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Russia offers citizenship to Ukrainians in breakaway regions in a provocative move

Russia offers citizenship to Ukrainians in breakaway regions in a provocative move
People wait on Nov. 9, 2018, for Denis Pushilin, acting leader of the self-proclaimed Donetsk Republic. Russian President Vladimir Putin on Wednesday signed a decree easing citizenship rules for people living in eastern Ukraine's separatist territories. (Aleksey Filippov / AFP / Getty Images)

Russia said Wednesday that it will offer citizenship to Ukrainians living in the breakaway territories of the country’s eastern flank, a provocative move that President Vladimir Putin signed into law just three days after Ukraine’s presidential election.

The move angered Kiev, where the issue of how to resolve the military conflict in the eastern region of the country was a central point of Sunday’s election. Volodymyr Zelensky, 41, a comedian with no prior political experience, won the election in a landslide with 72% support.

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Zelensky, who will be inaugurated in June, said in a statement that Putin’s decision was a “clear confirmation to the world community that the real role of Russia, as an aggressor state, is waging war against Ukraine.”

“Unfortunately, this decree does not bring us closer to the solution of the main task — a cease-fire,” the statement said.

Zelensky defeated incumbent President Petro Poroshenko, who came to power in 2014, just months after Russian-backed rebel militias began fighting the Ukrainian military.

The decree, which was posted on the Kremlin website [link in Russian], will ease the process for getting Russian passports to those living in the self-declared Donetsk and Luhansk people’s republics. The Kremlin said the decision was made "in order to protect the rights and freedoms of man and citizen."

“This is a duty of Russia to people speaking and thinking in Russian, who are now in a very difficult situation because of the repressive actions of the Kiev regime,” said Vladislav Surkov, a Kremlin advisor on Ukraine. “Ukraine refuses to recognize them as its citizens, introducing an economic blockade, not allowing them to the elections, and using military force against them.”

Ukraine is a bilingual country, with Ukrainian and Russian spoken by nearly all of its 43 million people. While Russian has traditionally been the dominant language in eastern and southeastern Ukraine, the Ukrainian language has seen a revival across the country, despite Putin’s vow in 2014 to defend Russian speakers in Ukraine and around the world.

Russia’s offer of passports would make it more difficult to reintegrate the separatist-held regions, which were once the industrial heartland of Ukraine. It would also give Russia more reason to justify military intervention to defend its citizens abroad.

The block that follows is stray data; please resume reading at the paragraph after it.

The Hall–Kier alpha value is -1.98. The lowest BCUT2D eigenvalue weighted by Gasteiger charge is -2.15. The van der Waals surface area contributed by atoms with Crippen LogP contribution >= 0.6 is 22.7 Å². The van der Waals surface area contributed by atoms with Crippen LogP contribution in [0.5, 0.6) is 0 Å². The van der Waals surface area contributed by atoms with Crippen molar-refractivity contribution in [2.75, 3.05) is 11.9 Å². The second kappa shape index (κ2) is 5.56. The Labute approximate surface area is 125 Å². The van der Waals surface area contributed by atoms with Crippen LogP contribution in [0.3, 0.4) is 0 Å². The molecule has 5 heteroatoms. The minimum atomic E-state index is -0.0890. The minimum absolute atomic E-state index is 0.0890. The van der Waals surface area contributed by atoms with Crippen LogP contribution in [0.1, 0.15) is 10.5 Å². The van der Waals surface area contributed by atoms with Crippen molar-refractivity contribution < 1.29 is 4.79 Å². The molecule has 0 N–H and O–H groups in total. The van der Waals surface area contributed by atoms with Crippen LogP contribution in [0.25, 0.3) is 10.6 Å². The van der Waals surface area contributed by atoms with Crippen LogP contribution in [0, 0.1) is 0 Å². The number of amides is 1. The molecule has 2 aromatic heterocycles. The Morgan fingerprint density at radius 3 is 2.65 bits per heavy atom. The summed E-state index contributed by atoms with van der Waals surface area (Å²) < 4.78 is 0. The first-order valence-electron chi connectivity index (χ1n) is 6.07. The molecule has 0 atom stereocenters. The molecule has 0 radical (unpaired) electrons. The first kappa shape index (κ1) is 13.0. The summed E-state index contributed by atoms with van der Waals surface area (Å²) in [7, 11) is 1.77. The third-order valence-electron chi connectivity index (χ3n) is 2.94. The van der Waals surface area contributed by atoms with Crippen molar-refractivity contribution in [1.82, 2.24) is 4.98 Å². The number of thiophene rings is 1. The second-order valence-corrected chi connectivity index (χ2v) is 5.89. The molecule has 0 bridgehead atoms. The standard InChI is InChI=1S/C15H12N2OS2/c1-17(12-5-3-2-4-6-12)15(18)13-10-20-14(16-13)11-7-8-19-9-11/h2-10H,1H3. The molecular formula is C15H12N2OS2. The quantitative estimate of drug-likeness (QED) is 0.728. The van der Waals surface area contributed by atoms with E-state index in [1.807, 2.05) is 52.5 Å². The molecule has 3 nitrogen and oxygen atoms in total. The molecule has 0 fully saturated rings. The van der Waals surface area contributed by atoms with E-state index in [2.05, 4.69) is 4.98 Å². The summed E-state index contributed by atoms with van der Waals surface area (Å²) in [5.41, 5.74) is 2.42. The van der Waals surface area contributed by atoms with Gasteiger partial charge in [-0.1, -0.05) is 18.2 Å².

Poroshenko said Putin’s decision amounted to preparation for the Russian annexation of Ukraine’s Donbass region or for creating a Russian enclave within Ukraine.

“I urge international partners to prevent the worst scenario, severely condemn the destructive and criminal actions of the Russian authorities, as well as to strengthen the regime of international sanctions,” the president tweeted.

Poroshenko oversaw the rebuilding of the Ukrainian military through volunteer fighters and joint military exercises with the United States and other Western nations. The U.S. has sold the Javelin anti-tank missile system to Ukraine to help the country’s fight against the Russia-backed insurgents.

Putin has yet to congratulate Zelensky for winning the presidential election. This week Kremlin spokesman Dmitry Peskov said it was too early for that.

“It will only be possible to judge [him] by his actions,” Peskov told reporters on Monday.

The conflict in the east has been a focal point of the West’s conflict with Russia since its start in 2014. After a protest movement in Kiev ousted Kremlin-favored President Viktor Yanukovich in February 2014, Moscow moved troops into the Crimean Peninsula in the Black Sea, under the pretext that Russia needed to protect the Russian-speaking population there. Moscow annexed the peninsula, an act that remains unrecognized by most of the international community.

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Immediately following the annexation, pro-Russia rebels occupied government buildings in the Donetsk and Luhansk regions and declared independence from Kiev. The rebels decried the protest movements in the Ukrainian capital as a fascist coup.

Russia, which has supported the militia-controlled territories with money and fighters, has repeatedly referred to the conflict as a civil war. A peace plan known as the Minsk Agreement was signed by Ukraine and Russia in 2015 but has failed to end the conflict. More than 13,000 people have died and nearly 2 million people have been displaced as a result of the conflict.

Denis Pushilin, head of the self-proclaimed Donetsk People’s Republic, said on the separatists’ official website [link in Russian] that Russia’s decision to allow residents in the territories to apply for citizenship was a “milestone in the history of our young states.”

“We have been waiting for this step for a long time and are immensely glad that this day has come,” he said.

The U.S. Embassy in Kiev condemned Putin’s decision in a tweet Wednesday.

Ayres is a special correspondent.

Twitter: @sabraayres

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